Friday, 5 February 2010

Guest Post by Strathturret

By-Elections of the Century (part 11)

1982 Glasgow Hillhead

The second significant by-election was the 1982 Hillhead contest whilst I was living in Hyndland, Glasgow. The sitting Tory MP at that point, the last surviving Glasgow Tory MP Tam Galbraith had died (sounds Irish I know). Like Douglas-Home he too was a genuine toff, being a landowner, Royal Company of Archers member and father of Thomas Galloway Dunlop du Roy de Blicquy Galbraith, 2nd Baron Strathclyde or Lord ‘Fatty’ Strathclyde a current member of Cameroons shadow cabinet.

Hillhead was in the west end of Glasgow and at that time boasted the highest percentage of university graduates of any UK constituency.

This was the period of the rise of the SDP (Social Democratic Party). There was speculation about the realignment of British politics and potential collapse of the Labour party. Roy Jenkins was one of the leaders of the SDP who had been Labour Home secretary and Chancellor in Wilson’s 1964-70 government and had been later president of European Community. The leading SDP people had left the Labour party in disgust at its leftward drift. The Liberals had at this time a loose alliance with the SDP and stood down in favour of Jenkins candidature for the Hillhead contest.

Jenkins was a grand figure much mocked for his speech defect; he pronounced his name as ‘Woy Jenkins’. He also had an image as a bon-viveur; he liked good claret apparently. There was much excitement that if this ‘big beast’ got elected to parliament this would increase the momentum of the SDP and the likelihood of major changes to the UK’s two party system.

The Tories chose a young Glasgow lawyer Gerry Malone who was controversially a Roman Catholic. The Labour candidate was David Wiseman and SNP candidate was vet George Leslie, a veteran of many by-election campaigns. The extreme anti-catholic Pastor Jack Glass stood against the forthcoming papal visit and an SDP spoiler who had changed his name by deed-poll to Roy Jenkins also stood. He withstood a legal challenge from the real SDP.

This was again a campaign with much ballyhoo, masses of leaflets and national media interest. I remember one packed public meeting at Hyndland Secondary School where the entire ‘Gang of four’ spoke. At this point the SDP were led by the ‘Gang of Four’, all former senior Labour people. There was Jenkins, David Owen, Shirley Williams and William Rodgers. In fact Rodgers who was least well known was the best speaker that night in my opinion. The SDP had been formed the previous year and the gang of four soubriquet was a humorous reference to the Chinese cultural revolution of the 60s led by a ‘gang of four’ which included Mao’s wife.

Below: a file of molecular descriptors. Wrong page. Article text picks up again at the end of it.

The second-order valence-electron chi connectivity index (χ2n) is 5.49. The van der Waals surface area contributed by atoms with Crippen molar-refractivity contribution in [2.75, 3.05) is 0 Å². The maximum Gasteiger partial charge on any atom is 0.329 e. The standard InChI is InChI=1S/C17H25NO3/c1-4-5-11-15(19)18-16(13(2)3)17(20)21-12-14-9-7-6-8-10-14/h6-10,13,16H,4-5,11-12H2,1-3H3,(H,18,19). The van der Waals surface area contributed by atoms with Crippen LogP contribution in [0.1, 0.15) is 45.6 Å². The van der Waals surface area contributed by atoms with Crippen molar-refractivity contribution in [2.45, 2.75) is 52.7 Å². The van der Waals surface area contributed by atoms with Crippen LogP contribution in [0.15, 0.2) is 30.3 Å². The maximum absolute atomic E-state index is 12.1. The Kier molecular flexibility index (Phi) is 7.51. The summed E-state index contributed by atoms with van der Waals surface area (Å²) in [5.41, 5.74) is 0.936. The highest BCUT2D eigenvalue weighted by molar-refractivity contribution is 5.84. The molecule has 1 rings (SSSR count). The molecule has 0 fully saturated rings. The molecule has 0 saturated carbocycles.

The SDP was essentially a right of centre, pro-nuclear weapons, pro EEC Labour party for people who could not stomach the leftward drift of Labour under Michael Foot. In essence, New Labour before Brown and Blair? Eventually they fully merged with the Liberals to form the Liberal-Democrats. Plenty of scope for a meaty Ph.D thesis on this fascinating topic for a latter day Gordon Brown!

So Jenkins won what was a genuinely exciting and close contest.

There was a certain amount of speculation afterwards that Malone’s religion lost it for the Tories. Although I would have thought Galloway who eventually beat Jenkins must have suffered from the same disadvantage?

Malone moved north in search of a seat and had a spell as an Aberdeen MP before losing there and moved south where he lost another safe Conservative seat in Winchester. Talk about being serially unlucky or incompetent! Jenkins held the seat until 1987 General Election when it was won for Labour by ‘Gorgeous’ George Galloway. However, I think boundary changes had made the seat more Labour friendly. Jenkins took a peerage and became an academic where he doubtless quaffed much claret.

My verdict was that both by-elections were great fun but neither changed anything much. Alec Douglas-Home was the tail end of 13 years of Tory rule, in many ways the end of the old order. Macmillan’s government was stuffed full of his old school friends and relatives. Quite unlike the modern Tory party.

The much talked about political realignment in 1982 never happened. The SDP merged with the Liberals and gradually subsided into being another flavour of Liberal Party. Labour recovered under Neil Kinnock and particularly John Smith and swung rightwards. Then Tony met Gordon and together with Alastair and ‘Bobby’ New-Labour was born. The rest they say is history.

By-elections of the century come along every decade or so!


Acknowledgement to Alan Bold’s biography of MacDiarmid.


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